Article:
Cumulative Security Update of ActiveX Kill Bits (MS08-032)
11 Jun. 2008
This security update resolves a publicly reported vulnerability for the Microsoft Speech API. The vulnerability could allow remote code execution if a user viewed a specially crafted Web page using Internet Explorer and has the Speech Recognition feature in Windows enabled. Users whose accounts are configured to have fewer user rights on the system could be less impacted than users who operate with administrative user rights. This update also includes a kill bit for software produced by BackWeb.
The security update is rated Moderate for Microsoft Windows 2000 Service Pack 4; all supported editions of Windows XP; and all editions of the original release version of Windows Vista. However, the kill bit deployment also includes Windows Vista Service Pack 1.
For all other supported versions of Windows, this security update is rated Low. For more information, see the subsection, Affected and Non-Affected Software, in this section.
*For supported editions of Windows Server 2008, the same severity rating applies whether or not installed using the Server Core installation option. For more information on this installation option, see Server Core. Note that the Server Core installation option does not apply to certain editions of Windows Server 2008; see Compare Server Core Installation Options.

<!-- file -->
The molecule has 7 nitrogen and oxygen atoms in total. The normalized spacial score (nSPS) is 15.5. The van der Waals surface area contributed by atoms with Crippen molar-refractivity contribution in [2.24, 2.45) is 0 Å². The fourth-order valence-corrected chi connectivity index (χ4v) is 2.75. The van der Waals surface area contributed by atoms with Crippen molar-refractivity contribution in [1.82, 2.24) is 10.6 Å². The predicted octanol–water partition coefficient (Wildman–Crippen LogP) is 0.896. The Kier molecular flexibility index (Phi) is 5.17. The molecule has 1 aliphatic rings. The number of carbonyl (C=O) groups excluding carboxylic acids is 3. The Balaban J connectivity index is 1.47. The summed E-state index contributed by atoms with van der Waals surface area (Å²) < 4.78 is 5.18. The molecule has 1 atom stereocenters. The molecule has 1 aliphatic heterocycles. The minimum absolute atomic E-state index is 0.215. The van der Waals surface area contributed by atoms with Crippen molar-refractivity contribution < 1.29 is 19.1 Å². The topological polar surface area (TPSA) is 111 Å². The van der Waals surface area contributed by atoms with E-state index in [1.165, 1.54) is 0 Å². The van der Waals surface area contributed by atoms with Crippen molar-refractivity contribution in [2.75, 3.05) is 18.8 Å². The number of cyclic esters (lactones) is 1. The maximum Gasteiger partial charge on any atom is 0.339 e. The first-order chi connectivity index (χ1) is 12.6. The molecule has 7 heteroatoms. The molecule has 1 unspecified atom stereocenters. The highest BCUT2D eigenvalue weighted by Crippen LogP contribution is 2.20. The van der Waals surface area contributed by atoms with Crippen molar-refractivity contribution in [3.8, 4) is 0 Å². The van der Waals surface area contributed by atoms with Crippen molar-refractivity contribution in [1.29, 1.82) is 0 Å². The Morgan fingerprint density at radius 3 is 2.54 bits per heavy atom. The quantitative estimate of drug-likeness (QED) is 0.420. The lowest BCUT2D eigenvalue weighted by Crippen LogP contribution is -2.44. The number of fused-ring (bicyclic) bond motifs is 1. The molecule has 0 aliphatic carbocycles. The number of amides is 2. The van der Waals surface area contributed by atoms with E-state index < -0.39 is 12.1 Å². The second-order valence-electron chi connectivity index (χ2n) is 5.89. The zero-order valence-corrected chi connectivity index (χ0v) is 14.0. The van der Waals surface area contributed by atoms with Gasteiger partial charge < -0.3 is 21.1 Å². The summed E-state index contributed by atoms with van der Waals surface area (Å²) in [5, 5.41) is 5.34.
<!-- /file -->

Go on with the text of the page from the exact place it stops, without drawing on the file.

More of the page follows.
Note for Affected Software Microsoft does not rate the severity of third party controls for which this update sets a kill bit. However, the kill bit will be deployed across all platforms, including a platform which is not affected by a vulnerability in Microsoft software. See also the subsection, Third Party Kill Bits, in this section.
Speech API Vulnerability - CVE-2007-0675
A remote code execution vulnerability exists in the Speech Components sapi.dll. An attacker could exploit the vulnerability by constructing a specially crafted Web page. When a user views the Web page, the vulnerability could allow remote code execution. The user must have the Speech Recognition feature in Windows enabled. An attacker who successfully exploited this vulnerability could gain the same user rights as the logged on user.
This control was never intended to be instantiated in Internet Explorer.